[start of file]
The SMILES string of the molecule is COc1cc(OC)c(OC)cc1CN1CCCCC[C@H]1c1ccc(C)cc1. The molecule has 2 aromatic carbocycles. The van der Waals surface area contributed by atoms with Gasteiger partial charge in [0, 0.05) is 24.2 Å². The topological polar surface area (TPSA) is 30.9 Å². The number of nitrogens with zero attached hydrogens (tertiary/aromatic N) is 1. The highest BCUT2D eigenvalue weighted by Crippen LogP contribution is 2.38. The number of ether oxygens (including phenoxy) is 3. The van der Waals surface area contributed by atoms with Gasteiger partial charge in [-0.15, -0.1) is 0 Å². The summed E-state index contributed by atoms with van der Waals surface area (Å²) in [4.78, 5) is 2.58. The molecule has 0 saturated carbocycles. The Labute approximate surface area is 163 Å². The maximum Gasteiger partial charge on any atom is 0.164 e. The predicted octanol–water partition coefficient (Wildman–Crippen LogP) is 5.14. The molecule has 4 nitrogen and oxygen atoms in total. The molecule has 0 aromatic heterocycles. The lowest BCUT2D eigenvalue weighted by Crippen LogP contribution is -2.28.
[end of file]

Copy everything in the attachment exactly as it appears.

The SMILES string of the molecule is COc1cc(OC)c(OC)cc1CN1CCCCC[C@H]1c1ccc(C)cc1. The molecule has 2 aromatic carbocycles. The van der Waals surface area contributed by atoms with Gasteiger partial charge in [0, 0.05) is 24.2 Å². The topological polar surface area (TPSA) is 30.9 Å². The number of nitrogens with zero attached hydrogens (tertiary/aromatic N) is 1. The highest BCUT2D eigenvalue weighted by Crippen LogP contribution is 2.38. The number of ether oxygens (including phenoxy) is 3. The van der Waals surface area contributed by atoms with Gasteiger partial charge in [-0.15, -0.1) is 0 Å². The summed E-state index contributed by atoms with van der Waals surface area (Å²) in [4.78, 5) is 2.58. The molecule has 0 saturated carbocycles. The Labute approximate surface area is 163 Å². The maximum Gasteiger partial charge on any atom is 0.164 e. The predicted octanol–water partition coefficient (Wildman–Crippen LogP) is 5.14. The molecule has 4 nitrogen and oxygen atoms in total. The molecule has 0 aromatic heterocycles. The lowest BCUT2D eigenvalue weighted by Crippen LogP contribution is -2.28.